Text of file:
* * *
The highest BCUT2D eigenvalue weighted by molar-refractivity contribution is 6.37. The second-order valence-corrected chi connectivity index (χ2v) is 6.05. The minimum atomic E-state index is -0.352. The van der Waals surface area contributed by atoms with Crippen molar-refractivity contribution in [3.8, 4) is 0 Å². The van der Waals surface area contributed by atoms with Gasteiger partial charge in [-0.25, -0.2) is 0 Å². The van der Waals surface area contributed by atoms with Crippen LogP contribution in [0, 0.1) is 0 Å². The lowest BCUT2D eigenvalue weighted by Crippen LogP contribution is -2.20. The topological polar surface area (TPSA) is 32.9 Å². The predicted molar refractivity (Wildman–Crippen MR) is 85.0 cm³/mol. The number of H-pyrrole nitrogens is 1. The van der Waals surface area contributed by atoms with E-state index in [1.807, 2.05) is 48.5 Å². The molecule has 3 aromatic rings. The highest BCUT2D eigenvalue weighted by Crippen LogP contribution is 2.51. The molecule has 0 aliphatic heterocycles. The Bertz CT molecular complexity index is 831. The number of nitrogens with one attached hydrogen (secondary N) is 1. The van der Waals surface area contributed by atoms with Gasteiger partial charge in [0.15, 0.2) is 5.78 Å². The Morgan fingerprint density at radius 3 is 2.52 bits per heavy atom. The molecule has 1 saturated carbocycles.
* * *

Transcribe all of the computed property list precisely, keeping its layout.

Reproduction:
The highest BCUT2D eigenvalue weighted by molar-refractivity contribution is 6.37. The second-order valence-corrected chi connectivity index (χ2v) is 6.05. The minimum atomic E-state index is -0.352. The van der Waals surface area contributed by atoms with Crippen molar-refractivity contribution in [3.8, 4) is 0 Å². The van der Waals surface area contributed by atoms with Gasteiger partial charge in [-0.25, -0.2) is 0 Å². The van der Waals surface area contributed by atoms with Crippen LogP contribution in [0, 0.1) is 0 Å². The lowest BCUT2D eigenvalue weighted by Crippen LogP contribution is -2.20. The topological polar surface area (TPSA) is 32.9 Å². The predicted molar refractivity (Wildman–Crippen MR) is 85.0 cm³/mol. The number of H-pyrrole nitrogens is 1. The van der Waals surface area contributed by atoms with E-state index in [1.807, 2.05) is 48.5 Å². The molecule has 3 aromatic rings. The highest BCUT2D eigenvalue weighted by Crippen LogP contribution is 2.51. The molecule has 0 aliphatic heterocycles. The Bertz CT molecular complexity index is 831. The number of nitrogens with one attached hydrogen (secondary N) is 1. The van der Waals surface area contributed by atoms with Gasteiger partial charge in [0.15, 0.2) is 5.78 Å². The Morgan fingerprint density at radius 3 is 2.52 bits per heavy atom. The molecule has 1 saturated carbocycles.